Investigative series looks into $19M public charter school
CHARTER SCHOOLS SERIES
The midyear closure of a popular Horizon Charter Schools program in Placer County, displaced hundreds of students, angered parents and sparked questions about what led to the sudden problems with one of the longest standing charters in California.
The Journal and its Gold Country Media partners launched an effort to shed light on the state of Horizon and charter schools in general.
Part 1: How Horizon’s $800,000 investment, other facilities went awry
Part 2: A snapshot of Horizon’s finances; a look at its CEO
Part 3: Horizon issue reveals oversight is a balance of risk, flexibility
Part 4: A charter success story
Part 5: Comparing charter schools to traditional public schools
One of the original pillars of the charter educational movement in California has been shaken.
Horizon Charter Schools is one of the longest standing charters in the state. Authorized in 1993, it is celebrating its 20th year of existence – only 14 charters authorized in the state before it.
It has about 2,700 students spanning six counties in various programs, including two based in Auburn. It is one of the largest nonprofits in Placer County, with a $19 million revenue in 2010-11.
But the recent midyear closure of its Accelerated Learning Academy in Rocklin and Lincoln has not only forced Horizon to take a hard look at its own operations, but raised criticism and questions from former parents and teachers who had their lives affected.
In the coming days, the Journal and its Gold Country Media partners will run a series of stories on the state of Horizon Charter Schools, as well as providing a look at issues surrounding charter schools in general.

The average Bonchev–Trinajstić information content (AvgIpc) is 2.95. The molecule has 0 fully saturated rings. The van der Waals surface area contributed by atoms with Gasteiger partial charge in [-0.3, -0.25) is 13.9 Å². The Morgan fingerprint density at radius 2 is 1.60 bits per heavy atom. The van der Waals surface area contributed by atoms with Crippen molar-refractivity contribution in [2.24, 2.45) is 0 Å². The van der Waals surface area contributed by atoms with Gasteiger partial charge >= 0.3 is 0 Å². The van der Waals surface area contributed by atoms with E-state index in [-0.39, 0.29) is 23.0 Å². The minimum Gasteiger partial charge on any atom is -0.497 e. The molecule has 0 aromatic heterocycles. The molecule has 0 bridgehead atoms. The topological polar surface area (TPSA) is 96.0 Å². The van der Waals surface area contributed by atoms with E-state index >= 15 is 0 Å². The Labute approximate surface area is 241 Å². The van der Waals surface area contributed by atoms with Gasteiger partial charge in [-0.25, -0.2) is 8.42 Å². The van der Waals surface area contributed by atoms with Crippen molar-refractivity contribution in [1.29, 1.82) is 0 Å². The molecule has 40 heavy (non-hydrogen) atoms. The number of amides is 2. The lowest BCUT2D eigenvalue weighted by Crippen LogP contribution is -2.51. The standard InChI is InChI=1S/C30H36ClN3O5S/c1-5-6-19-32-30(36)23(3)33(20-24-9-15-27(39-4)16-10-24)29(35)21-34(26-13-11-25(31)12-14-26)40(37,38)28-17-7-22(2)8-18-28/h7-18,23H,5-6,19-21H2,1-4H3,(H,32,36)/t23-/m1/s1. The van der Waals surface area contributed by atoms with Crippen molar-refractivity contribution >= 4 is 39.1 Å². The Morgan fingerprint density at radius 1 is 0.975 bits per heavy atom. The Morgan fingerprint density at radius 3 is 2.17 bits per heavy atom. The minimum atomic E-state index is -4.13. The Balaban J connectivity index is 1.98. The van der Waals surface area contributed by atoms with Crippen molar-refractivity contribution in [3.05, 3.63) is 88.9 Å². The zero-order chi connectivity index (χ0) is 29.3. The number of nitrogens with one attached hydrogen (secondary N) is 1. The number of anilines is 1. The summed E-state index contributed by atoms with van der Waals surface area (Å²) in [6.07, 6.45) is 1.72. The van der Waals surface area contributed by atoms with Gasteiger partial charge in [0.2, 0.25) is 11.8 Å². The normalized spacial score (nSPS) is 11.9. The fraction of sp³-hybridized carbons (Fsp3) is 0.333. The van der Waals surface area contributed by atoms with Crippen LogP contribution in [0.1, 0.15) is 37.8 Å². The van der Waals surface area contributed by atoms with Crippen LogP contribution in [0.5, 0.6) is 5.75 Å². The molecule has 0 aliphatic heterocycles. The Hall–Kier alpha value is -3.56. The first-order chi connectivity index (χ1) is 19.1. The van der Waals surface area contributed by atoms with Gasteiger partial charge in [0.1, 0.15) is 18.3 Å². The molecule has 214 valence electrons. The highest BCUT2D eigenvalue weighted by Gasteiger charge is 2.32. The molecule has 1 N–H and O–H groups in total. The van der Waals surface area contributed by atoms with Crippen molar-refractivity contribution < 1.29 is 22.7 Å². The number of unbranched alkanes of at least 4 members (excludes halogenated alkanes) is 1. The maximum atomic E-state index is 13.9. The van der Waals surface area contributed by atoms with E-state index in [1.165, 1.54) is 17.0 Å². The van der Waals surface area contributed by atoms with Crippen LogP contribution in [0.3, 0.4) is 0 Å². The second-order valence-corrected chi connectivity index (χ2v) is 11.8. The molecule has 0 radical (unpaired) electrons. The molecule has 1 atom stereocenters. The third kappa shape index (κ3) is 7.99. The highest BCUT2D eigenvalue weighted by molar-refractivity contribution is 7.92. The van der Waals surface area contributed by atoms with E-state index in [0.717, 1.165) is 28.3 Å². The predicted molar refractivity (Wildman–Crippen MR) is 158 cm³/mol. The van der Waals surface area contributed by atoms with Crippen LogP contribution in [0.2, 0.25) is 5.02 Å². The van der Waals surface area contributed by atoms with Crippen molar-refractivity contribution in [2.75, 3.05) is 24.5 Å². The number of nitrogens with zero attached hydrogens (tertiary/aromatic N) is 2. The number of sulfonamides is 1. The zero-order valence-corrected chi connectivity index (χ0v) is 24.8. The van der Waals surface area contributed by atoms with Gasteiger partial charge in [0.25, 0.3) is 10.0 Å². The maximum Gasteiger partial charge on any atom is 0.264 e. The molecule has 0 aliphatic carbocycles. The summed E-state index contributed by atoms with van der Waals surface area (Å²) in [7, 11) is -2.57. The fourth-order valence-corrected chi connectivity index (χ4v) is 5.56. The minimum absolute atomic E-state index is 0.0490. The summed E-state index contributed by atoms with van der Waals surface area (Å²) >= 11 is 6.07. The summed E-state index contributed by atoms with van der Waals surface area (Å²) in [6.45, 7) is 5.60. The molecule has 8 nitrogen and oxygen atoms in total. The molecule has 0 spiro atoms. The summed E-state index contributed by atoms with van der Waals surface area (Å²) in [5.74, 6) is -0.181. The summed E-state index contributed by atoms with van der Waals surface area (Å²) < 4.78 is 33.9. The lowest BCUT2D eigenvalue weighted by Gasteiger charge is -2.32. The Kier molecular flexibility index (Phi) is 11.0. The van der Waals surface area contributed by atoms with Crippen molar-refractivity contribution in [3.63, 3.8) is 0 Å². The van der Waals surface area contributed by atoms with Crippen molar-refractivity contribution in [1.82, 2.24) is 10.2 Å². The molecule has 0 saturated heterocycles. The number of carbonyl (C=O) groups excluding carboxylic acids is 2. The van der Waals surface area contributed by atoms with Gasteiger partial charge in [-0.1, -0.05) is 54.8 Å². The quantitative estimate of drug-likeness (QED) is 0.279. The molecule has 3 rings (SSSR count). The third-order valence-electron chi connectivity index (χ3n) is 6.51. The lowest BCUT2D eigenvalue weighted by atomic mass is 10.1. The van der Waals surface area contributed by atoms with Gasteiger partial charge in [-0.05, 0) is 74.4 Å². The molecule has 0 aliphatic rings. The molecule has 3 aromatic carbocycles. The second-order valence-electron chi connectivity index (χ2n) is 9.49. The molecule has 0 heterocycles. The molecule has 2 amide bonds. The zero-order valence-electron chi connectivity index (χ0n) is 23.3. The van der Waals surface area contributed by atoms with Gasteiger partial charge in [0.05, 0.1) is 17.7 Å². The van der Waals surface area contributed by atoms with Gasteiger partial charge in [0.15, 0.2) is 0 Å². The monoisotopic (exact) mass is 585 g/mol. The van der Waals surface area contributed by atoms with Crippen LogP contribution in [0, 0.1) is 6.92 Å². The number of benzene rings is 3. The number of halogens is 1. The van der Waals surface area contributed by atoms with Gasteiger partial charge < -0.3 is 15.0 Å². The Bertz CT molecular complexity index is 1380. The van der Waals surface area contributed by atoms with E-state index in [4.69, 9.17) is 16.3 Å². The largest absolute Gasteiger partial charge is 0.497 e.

For Horizon, an autopsy of the program closure looks at what went wrong and what can be learned from the experience, including an answer to the question of oversight.
The ALA’s popularity ultimately played a part in its demise, as it outgrew its facilities and finding a new location proved too tough to accomplish for a scrambling group of parents and administrators – though those parents would later question the motives of the latter.
The program’s “core knowledge” curriculum featured progressive project-based learning where K-8 students would meet at 290 Technology Way in Rocklin and the Lincoln Christian Life Center, which held the three lower grades.
The wake of the ALA closure brings not only anger and frustration but also a significant amount of taxpayer money wrapped up in a currently unusable learning center. According to tax records, Horizon is funded more than 99 percent by public monies.
Little more than a year after Horizon invested in excess of $800,000 in tenant improvements at 290 Technology Way, the site closed and has been shuttered since October 2012.
It also hosted Horizon’s high school Rocklin Academy of Math, Science and Engineering – combined with ALA, 391 total students had been attending classes there.
The Journal series will start Wednesday and run through Tuesday.
Jon Schultz can be reached at firstname.lastname@example.org. Follow him on Twitter @Jon_AJNews